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California and the West

Help Sought in Return of Ishi's Remains

April 06, 1999|MARY CURTIUS | TIMES STAFF WRITER

SACRAMENTO — Native Americans asked state legislators Monday to help them cut through bureaucratic red tape and speed the return of the remains of Ishi, the Yahi Indian studied by generations of California schoolchildren, to his Northern California homeland.

Representatives of dozens of California tribes testified that Ishi's remains must be reunited and buried in his tribal homeland, near Mt. Lassen, to free his spirit and help heal psychic wounds that California Native Americans still bear from their treatment at the hands of the state's white settlers. They said they support the efforts of several tribes in Butte County to retrieve the remains from the Smithsonian Institution and bury them.

"We support him being returned to his people, to be buried in the shadow of the mountain that was sacred to his people," said Mickey Gimmell, who traces his ancestry to the Yana, the larger tribe that the Yahi were a part of. "In order for healing to take place, this is absolutely necessary."

The last known member of his tribe, Ishi stumbled into Oroville in 1911, after his people had been slaughtered by bounty hunters and wiped out by disease. He died of tuberculosis in 1916, at UC San Francisco, where he had become a living anthropology exhibit.

His brain was removed in an autopsy and sent to the Smithsonian Institution in 1917, where it was recently located by two university professors. Ishi's body was cremated and his ashes are kept in a Colma cemetery.

Thomas Killion, director of repatriation efforts for the Smithsonian, said that he has met with nearly 40 people in California who may have claims to the remains. He assured Assemblyman Darrell Steinberg (D-Sacramento) that the national museum intends "to proceed with this repatriation with all haste."

Under federal law, Native American remains can be handed over only to nationally recognized tribes that can trace direct descent from, or cultural affiliation to, the remains.

Steinberg chided Killion for the Smithsonian having kept Ishi's preserved brain for 83 years without apparently notifying anyone of its existence. He urged Smithsonian officials to either hand the brain over to the Butte County Native American Cultural Committee or to the University of California for safekeeping until an adequate claimant can be found.

"Find a way, and find a way quickly," he told Killion, and asked that the Smithsonian report to the committee within 30 days on its progress.

Arthur Angle, chairman of the Butte County committee, publicly presented Killion with a request Monday that the brain be handed over to his group. The request came from "the entire California Native American community," he said.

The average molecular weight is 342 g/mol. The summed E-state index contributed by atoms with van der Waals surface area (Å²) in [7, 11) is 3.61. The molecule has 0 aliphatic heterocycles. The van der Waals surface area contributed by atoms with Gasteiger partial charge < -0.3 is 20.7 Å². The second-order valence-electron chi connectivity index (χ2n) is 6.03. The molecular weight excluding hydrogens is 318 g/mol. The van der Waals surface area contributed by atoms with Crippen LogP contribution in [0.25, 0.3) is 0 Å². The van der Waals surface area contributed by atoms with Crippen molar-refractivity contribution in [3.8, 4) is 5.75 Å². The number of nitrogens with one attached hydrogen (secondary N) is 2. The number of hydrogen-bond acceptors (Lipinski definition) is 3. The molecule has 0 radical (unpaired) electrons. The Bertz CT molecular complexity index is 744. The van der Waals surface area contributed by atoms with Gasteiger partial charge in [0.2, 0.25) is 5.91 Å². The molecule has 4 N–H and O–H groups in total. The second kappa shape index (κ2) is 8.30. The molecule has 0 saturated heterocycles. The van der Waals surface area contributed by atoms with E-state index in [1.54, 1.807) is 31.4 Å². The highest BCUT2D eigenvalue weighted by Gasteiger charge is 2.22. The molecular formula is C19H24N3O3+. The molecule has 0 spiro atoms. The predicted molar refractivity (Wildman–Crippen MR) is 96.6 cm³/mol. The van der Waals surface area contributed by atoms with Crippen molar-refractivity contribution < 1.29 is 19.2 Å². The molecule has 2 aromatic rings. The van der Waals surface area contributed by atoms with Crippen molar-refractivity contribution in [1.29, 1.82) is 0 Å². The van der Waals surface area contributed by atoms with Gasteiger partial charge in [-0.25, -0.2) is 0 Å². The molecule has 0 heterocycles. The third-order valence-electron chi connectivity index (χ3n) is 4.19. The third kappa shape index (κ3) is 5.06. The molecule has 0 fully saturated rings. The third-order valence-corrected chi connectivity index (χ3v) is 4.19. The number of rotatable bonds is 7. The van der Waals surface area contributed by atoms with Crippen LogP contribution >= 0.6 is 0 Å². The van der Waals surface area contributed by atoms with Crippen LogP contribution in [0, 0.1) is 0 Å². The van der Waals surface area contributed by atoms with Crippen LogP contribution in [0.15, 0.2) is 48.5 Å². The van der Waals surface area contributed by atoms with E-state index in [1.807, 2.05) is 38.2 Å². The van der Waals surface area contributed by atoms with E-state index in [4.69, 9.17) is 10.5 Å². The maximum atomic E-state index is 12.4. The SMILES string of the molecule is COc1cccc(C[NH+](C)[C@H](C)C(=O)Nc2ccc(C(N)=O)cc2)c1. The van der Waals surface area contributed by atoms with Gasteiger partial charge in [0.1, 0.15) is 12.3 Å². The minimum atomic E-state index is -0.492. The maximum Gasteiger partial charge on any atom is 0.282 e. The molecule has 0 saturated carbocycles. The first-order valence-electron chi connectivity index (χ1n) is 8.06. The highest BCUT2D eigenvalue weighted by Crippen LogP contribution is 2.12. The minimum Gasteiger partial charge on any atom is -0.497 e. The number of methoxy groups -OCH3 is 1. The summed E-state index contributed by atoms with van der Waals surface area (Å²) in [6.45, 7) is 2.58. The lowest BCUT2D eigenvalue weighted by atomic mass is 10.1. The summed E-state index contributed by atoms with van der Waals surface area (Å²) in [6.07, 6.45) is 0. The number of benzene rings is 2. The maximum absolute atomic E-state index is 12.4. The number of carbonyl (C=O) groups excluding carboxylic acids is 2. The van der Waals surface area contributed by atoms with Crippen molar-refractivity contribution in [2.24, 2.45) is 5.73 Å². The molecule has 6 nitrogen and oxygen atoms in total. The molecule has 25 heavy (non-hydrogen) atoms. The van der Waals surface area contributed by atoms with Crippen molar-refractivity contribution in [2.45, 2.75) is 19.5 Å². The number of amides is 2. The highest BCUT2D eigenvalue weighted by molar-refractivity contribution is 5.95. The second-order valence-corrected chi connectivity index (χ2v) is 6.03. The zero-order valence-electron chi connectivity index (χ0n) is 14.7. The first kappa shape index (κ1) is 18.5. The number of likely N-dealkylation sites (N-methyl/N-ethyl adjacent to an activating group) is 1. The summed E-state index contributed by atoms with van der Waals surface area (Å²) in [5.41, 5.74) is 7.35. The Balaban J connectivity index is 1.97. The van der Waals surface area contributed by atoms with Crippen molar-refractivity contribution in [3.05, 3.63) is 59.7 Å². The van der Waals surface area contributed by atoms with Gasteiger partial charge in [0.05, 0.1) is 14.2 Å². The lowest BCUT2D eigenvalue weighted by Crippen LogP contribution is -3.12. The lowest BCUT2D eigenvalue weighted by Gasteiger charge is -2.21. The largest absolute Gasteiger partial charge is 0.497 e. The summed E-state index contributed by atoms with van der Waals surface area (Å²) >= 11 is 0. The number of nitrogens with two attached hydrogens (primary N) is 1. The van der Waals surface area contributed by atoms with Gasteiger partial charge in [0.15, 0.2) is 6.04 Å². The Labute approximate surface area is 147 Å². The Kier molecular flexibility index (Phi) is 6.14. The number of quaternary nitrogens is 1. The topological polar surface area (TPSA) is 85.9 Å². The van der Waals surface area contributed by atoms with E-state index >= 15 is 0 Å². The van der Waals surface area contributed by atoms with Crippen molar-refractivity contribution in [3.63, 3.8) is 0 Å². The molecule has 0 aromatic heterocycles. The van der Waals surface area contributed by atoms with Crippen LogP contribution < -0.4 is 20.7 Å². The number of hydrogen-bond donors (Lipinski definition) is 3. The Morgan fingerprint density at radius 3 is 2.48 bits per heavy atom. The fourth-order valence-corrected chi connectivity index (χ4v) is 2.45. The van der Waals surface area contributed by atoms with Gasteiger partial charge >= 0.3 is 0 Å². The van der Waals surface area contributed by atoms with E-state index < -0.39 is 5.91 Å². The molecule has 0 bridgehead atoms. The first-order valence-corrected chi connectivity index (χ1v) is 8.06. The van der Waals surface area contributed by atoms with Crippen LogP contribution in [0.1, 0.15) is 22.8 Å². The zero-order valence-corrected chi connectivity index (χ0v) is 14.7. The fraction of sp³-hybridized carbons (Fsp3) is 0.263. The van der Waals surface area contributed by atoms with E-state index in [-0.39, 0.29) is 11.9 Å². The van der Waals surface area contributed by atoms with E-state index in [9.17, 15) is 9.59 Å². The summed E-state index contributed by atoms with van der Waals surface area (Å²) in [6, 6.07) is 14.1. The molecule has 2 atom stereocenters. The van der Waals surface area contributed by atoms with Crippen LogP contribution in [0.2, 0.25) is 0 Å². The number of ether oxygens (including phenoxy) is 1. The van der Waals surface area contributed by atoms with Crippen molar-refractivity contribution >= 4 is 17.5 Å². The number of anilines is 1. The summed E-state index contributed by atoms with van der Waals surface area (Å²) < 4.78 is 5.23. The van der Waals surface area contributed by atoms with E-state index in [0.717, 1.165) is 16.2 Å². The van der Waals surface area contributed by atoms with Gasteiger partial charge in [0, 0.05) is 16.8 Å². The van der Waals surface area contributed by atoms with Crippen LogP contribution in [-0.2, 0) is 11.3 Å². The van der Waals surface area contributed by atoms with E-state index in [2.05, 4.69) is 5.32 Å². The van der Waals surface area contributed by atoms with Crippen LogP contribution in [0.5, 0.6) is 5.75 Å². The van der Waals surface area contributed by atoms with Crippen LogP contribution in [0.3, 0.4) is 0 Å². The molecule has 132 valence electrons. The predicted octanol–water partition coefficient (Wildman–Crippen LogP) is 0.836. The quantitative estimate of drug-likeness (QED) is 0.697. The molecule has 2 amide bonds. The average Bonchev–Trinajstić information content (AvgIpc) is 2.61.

Ishi's fate, Angle said, "was symbolic of the treatment received by all Native Americans in California between 1848 and 1900. As long as the Indian was useful to the white community, he was used. When he was no longer useful, he was discarded."

The Smithsonian maintains that because the Butte County tribes were not culturally affiliated with the Yahi, they cannot legally claim Ishi's remains. Killion said Monday that the institution has no objection to the Butte County tribes being involved with the repatriation if tribes culturally affiliated with the Yahi agree.

Ishi was "arguably the greatest Californian of all," state Librarian Kevin Starr told the committee. Born about 1862 in the rugged forest now called the Ishi Wilderness in Lassen National Park, Ishi survived the slaughter of his people and managed to quickly adapt to the 20th century, Starr noted.

"He was a profoundly complex human being," Starr said, noting that the anthropologists who befriended Ishi were "amazed at Ishi's ability to see both the good and the bad in the civilization of the white man."

Ishi became famous after his surrender in Oroville as the "last wild Indian in North America." He spent the last years of his life at the Phoebe Hearst Museum of Anthropology in San Francisco, befriended by UC Berkeley anthropologist Arthur Kroeber and others. Books, documentaries and plays have been written about his life, and California fourth-graders have studied him for decades.

The Butte County Maidu tribes launched a search several years ago for Ishi's brain, but were told by the University of California that it probably had been cremated with his body. Two researchers, one from Duke University and the other from UC San Francisco, discovered in January that the brain was at the Smithsonian.

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